" All sensible thinkers know that the way to get rid of shame is to apologize and to get back on the road to propriety. Has this woman been acting indecorously? Has she been engaging in too many hookups? I suspect that she has. Women feel ashamed of themselves when they give it away too cheaply. Haunted does not mention it. Polly does not mention it either. So, I assume that Haunted is ashamed of her behavior.

"What do you do when you are ashamed of your behavior? You do not diddle with the shame. You change the way you behave. You begin by learning to play by the rules. You might even buy a copy of a much and unjustly derided volume called The Rules. She should try dating and courtship."

Jessica said...

This woman's story is something I fear for my own children. I've avoided its pitfalls myself through some choices and some luck. (I met my husband in my twenties, we decided to have children, we followed him to a job, we set down roots in our new neighborhood and our church, and my entire immediate family of origin moved to follow us and live within 20 minutes.) Our culture teaches that education and travel and experiences are paramount. That it's sad and pathetic to stay close to our roots and our families. I try to teach my children the opposite, but I fear they'll be seduced anyway. The wreckage of the sexual revolution, hookup culture, the decline of organized religion. It's all here. I empathize with her. And her honesty is so admirable. I hope she finds her way.

Tina Trent said...

An Inspector Lewis episode called The Point of Vanishing uses the painting The Hunt in the Forest to prove, among other things, that shame is not the opposite of art, or love. Another episode featuring an autistic savant painter, And The Moonbeams Kiss the Sea, does the same. Why be ashamed of shame? The real problem seems to be the lack of it in the heavy morning afters of listless commitment to the myth of the fecundity and significance of the "artistic" lifestyle.

Rightguy is right. Join a church and attend singles events there. Commit to a stable community and learn their ways. The Beatniks were idiot, liar drunks. Their poetry sucked. Their rebellion was infantile. Art and literature professors have ruined countless lives spinning fairy tales about the appeal of the garret and the subculture. Few women are satisfied with peripatetic lifestyles. Few men too. Flaneurs make crappy life companions.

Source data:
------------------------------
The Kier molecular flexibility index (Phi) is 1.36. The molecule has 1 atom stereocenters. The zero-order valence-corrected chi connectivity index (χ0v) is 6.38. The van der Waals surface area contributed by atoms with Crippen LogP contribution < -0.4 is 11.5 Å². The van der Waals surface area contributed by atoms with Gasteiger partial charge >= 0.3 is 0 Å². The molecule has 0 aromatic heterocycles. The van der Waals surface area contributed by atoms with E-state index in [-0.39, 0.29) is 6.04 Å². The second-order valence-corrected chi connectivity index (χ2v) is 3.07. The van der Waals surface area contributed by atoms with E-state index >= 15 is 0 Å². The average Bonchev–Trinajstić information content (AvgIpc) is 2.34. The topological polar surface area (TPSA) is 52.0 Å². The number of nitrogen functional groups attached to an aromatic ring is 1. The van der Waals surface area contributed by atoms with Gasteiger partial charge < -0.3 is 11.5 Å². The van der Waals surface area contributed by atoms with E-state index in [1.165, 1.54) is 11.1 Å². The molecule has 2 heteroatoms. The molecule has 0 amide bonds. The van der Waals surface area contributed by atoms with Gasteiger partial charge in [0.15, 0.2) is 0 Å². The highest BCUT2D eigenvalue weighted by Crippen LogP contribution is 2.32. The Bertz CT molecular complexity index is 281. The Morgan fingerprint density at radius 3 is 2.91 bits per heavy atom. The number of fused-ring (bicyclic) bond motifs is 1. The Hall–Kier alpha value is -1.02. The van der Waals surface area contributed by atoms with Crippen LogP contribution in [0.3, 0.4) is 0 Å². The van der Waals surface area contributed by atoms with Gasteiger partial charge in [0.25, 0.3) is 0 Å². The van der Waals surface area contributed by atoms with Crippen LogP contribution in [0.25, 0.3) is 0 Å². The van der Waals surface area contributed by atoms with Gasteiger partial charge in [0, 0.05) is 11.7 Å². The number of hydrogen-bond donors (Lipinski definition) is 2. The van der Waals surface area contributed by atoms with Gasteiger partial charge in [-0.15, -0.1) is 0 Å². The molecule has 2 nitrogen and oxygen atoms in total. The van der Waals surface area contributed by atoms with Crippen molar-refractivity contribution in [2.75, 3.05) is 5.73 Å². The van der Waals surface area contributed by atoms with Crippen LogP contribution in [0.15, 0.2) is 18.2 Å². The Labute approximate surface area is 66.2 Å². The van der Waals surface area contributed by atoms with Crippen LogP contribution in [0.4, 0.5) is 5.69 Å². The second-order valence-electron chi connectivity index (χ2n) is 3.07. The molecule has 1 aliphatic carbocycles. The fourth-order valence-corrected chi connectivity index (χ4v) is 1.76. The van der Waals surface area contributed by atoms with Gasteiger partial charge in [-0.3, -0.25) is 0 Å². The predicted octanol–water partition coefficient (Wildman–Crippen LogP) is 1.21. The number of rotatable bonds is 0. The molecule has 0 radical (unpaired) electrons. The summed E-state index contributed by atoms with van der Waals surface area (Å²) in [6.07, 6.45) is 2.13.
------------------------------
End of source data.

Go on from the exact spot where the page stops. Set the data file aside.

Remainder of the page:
Roger Sweeny said...

I went to the link given above where Rod Dreher complains about Havrilevsky’s answer: “You [the writer of the original letter] feel like a ghost because you have lived a life alienated from commitment to something greater than yourself.” Dreher is thinking of God. Havrilevsky, on the other hand, says that the writer should make art out of her life.

It seems to me there is a lot of commonality in their answers. We use the words art and God as if they have an obvious meaning. And that what the words signify is good. And that it “creates meaning”. And that it is something “greater than yourself”. Yet no one can give a nice definition of either (seriously, what does “onmipotent mean?). Or prove that either exists.

Which, of course, can make both concepts wonderful as advice.

Tina Trent said...

Updike's "The Lovely Troubled Daughters of our Old Crowd" is almost too painfully about this too. I was surprised to see he published it in 1981. It seems set in the early Seventies.

ALP said...

This woman suffers from a BAD case of idealism. BAD. She needs to realize there is a reason it is called 'work' and not 'sunshine rainbow fun time'. She was fed a lie that deep happiness only comes from your job. The 'enlightenment through employment' idea is one of the culprits here, a kind of desperation to appear 'elite' - no pragmatic, down to earth vocations here. Oh no, work is a type of religion. One minute thinking this through is all it takes: how does one experience deep satisfaction from cleaning toilets? Gutting fish? The elitism of the concept must be examined.

Work is just work. It helps the world go round. The Great Material Continuum. You might have moments of 'peak experience' once in a while, but work is - work.

My advice to her would be to go into her past (if she has the details). I do this all the time when I need to get over myself. My grandmother (Italian-American/Roman Catholic) got married at 14 to my grandfather who was 21! My German side consisted of huge families working sugar beet farms. My German great grandfather was sent to work on the construction of the fucking Siberian Express railway.